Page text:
It’s not uncommon to find the lanky man’s outrageously large footprint engraved into the pathways as you pass the cottage where he was born, the school he went to and finally, the museum dedicated to his works, almost a century ago. Odense loves Andersen in all his glory and romantic plight, and they never forget to tell you how he wasn’t just about pretty words strung into pithy tales from the world of castles, princes and un-doomed creatures; his other talent was papercutting art.

In the time that we are there, though, the city is readying for Halloween, and a trainful of children dressed as Harry Potter has arrived for the city’s own Hogwarts festival. On Potterfest day here, hundreds of children dressed like the boy wizard walk around solemnly with wands held aloft.

Mid-October also marks the start of the hunting season, and you better not be caught within gun-shot of specified areas, because game-chasers in the forests on the outskirts outnumber the Harry Potters at the city centre. There is much outrage across the world when a nine-month-old lion is dissected in the Odense zoo and children throng there for the skinning-as-science education. While the CNN crew starts dinning, filming the macabre event live, and newspapers from England criticise the inhumanity of it all, the people of Odense tell you that the lion population had exceeded the zoo’s caretaking capacity, and children might as well learn to tell the intestine from the lungs if one from the pride is going to be put down.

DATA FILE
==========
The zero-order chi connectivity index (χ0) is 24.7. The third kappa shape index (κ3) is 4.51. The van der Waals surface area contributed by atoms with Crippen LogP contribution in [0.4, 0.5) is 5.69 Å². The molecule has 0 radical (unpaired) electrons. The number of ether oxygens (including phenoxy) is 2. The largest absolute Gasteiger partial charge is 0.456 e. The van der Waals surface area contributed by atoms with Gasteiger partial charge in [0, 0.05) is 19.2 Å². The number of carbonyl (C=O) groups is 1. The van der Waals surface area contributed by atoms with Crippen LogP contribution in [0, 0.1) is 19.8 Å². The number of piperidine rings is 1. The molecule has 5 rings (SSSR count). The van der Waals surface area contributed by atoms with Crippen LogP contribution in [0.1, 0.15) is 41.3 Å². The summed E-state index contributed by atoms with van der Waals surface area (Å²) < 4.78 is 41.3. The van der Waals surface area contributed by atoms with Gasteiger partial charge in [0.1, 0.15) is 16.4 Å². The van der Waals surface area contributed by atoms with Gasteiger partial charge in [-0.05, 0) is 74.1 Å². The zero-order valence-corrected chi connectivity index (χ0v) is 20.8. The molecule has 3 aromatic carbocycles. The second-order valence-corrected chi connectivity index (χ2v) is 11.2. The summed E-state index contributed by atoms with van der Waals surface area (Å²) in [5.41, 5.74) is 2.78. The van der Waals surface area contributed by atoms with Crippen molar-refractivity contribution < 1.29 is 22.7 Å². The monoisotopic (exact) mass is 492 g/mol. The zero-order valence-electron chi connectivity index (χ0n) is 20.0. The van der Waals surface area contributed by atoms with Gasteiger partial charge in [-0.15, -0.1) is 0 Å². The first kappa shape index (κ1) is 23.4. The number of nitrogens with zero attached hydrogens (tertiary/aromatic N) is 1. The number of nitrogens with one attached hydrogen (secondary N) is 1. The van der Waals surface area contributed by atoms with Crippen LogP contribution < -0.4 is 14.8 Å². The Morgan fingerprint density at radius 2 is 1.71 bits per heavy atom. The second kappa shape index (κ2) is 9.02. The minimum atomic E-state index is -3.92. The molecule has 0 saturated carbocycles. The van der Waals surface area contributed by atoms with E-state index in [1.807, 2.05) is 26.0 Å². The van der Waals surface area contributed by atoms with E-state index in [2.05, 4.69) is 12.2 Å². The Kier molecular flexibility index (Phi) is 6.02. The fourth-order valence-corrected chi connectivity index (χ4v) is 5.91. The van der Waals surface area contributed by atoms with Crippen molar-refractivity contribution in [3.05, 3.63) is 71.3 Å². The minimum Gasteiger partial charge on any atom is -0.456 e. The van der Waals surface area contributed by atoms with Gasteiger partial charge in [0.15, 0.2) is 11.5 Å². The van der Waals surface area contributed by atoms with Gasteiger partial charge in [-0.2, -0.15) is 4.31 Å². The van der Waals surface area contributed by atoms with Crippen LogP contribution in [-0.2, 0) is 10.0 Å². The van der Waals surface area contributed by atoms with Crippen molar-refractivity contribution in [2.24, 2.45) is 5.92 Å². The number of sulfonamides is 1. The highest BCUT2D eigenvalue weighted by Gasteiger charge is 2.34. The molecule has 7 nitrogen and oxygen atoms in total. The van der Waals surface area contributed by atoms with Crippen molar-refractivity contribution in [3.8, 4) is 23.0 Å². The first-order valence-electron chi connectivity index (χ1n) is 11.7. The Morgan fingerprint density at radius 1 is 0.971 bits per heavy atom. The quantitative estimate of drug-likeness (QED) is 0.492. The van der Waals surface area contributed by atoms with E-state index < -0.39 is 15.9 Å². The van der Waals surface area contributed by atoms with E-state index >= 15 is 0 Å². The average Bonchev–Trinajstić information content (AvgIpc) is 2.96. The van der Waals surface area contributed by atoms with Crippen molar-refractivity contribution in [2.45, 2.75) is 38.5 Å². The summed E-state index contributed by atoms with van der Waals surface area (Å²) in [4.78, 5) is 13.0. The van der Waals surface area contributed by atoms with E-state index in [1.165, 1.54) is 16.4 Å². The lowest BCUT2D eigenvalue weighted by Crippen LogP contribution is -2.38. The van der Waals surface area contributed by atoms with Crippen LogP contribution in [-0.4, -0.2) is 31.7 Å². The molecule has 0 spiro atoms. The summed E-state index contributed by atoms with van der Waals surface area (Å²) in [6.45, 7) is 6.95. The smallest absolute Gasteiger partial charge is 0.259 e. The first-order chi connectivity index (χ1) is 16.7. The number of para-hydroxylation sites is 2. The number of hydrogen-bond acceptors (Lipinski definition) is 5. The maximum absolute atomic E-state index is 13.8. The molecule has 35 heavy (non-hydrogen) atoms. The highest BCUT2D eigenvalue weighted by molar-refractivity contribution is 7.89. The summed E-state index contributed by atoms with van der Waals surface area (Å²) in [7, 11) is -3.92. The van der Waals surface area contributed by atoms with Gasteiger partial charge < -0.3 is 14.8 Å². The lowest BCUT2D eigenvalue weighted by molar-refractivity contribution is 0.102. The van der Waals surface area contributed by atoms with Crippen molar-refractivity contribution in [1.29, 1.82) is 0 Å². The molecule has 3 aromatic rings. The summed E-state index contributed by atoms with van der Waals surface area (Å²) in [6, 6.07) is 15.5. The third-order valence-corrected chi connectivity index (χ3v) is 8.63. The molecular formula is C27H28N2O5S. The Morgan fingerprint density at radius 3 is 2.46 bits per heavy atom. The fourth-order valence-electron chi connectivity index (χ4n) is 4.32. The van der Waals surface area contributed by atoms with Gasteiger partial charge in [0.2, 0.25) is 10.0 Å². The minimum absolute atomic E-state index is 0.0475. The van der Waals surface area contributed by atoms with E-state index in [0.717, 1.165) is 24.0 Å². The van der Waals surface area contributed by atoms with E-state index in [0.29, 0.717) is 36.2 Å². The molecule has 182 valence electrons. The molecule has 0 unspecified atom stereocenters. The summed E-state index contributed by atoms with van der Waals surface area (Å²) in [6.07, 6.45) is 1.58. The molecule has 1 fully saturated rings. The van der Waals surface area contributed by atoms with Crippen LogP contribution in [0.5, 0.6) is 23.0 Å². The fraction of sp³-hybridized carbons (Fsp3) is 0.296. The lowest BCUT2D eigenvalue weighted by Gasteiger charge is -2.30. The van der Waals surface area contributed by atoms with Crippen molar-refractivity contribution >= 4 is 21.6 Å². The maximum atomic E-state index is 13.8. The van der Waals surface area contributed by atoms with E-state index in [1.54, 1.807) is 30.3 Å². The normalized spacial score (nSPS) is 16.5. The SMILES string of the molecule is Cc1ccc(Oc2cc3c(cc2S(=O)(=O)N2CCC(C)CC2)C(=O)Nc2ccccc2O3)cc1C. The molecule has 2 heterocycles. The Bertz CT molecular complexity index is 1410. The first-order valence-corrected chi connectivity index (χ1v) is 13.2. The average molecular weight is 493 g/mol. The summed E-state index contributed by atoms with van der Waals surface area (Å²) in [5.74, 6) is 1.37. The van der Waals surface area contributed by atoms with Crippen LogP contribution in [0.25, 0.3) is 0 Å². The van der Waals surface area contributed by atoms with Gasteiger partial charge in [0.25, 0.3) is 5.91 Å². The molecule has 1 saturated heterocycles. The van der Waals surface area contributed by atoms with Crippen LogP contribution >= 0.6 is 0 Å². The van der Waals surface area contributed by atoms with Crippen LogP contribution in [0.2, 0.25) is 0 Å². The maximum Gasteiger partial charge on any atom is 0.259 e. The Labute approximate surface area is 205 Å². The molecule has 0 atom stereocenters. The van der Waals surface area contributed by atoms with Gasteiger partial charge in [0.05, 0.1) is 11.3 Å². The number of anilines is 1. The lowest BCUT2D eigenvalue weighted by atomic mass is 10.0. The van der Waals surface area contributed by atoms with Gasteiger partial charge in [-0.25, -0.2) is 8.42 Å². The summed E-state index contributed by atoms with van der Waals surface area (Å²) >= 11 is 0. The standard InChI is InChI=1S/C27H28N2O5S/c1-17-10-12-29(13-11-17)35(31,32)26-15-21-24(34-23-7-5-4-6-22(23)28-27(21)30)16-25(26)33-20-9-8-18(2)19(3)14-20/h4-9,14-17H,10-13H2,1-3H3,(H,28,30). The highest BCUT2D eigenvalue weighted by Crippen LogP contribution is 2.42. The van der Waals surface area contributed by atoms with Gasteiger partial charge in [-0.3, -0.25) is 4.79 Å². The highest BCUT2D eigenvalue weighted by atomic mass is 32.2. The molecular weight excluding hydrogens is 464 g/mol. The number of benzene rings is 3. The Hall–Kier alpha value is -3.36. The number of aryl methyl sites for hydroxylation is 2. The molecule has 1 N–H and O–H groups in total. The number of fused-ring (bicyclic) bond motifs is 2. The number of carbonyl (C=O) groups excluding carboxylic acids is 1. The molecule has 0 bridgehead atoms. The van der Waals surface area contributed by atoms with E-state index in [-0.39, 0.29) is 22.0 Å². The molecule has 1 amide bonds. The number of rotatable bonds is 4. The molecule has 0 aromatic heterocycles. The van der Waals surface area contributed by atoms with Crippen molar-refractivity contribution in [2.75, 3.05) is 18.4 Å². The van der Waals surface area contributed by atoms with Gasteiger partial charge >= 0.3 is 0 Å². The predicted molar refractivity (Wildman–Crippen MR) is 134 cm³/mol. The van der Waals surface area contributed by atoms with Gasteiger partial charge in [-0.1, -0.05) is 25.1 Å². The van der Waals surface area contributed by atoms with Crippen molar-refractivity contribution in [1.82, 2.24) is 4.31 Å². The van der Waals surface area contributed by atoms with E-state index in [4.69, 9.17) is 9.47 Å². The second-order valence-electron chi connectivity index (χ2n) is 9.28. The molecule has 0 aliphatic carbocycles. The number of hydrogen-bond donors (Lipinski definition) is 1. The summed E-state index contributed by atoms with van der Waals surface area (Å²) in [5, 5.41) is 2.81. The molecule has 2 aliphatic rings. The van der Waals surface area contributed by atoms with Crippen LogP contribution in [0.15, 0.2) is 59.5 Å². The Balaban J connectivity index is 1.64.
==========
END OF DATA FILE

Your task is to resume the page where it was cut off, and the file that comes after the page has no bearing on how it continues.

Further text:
Meat reminds me of food and food brings me to the Danish table. Handicapped as I am to not appreciate the meat on my plate — I am a dubious vegetarian who cheats at the first sight of a Mumbai paaplet (pomfret), and loves substituting beef and pork recipes with boring veggies — I survey the fare — fish, beef, veal, pork and chicken — but return (quite ashamed of my miserably limited palette) to the cheese and crackers. Not particularly a cheese fiend either, I go asking around every day for the dill dip that I can’t get enough of. Gushing to the bemused chef (after all, it’s a splotch tucked away somewhere on a plate full of delish meat) gets me a second helping of the dip that reminds me of home. You’ve got to love the Danes for putting subtle cinnamon honey, fine sugar and crumbly pastry and fruit preserve desserts first thing on the breakfast table.

The city is even celebrating the Brunsviger festival — the soft doughy coffee cake topped with butter and brown sugar. But when you meet Zofuz Knudsen and Lars Fischer, you know the sprinkling of love goes deeper than just the plating up. Winner of the world’s second best honey at the global beekeeper’s congress in Korea recently, the two have built themselves a community for  beekeeping. Entire families are dedicated to nurturing the back process of honey-making — cajoling the bees into their combs by creating for them a garden lovelier than what Andersen would’ve dreamed up.

The beekeepers of Odense are living the ultimate fairytale on their garden — a community that tends to plants and cooks and sings (wonderfully, with not a note out of tune; they’ll treat you to a performance if you ask) to help produce the golden nectar. They leave you convinced that in Andersen’s land, reality can be more mesmerising than a fairytale.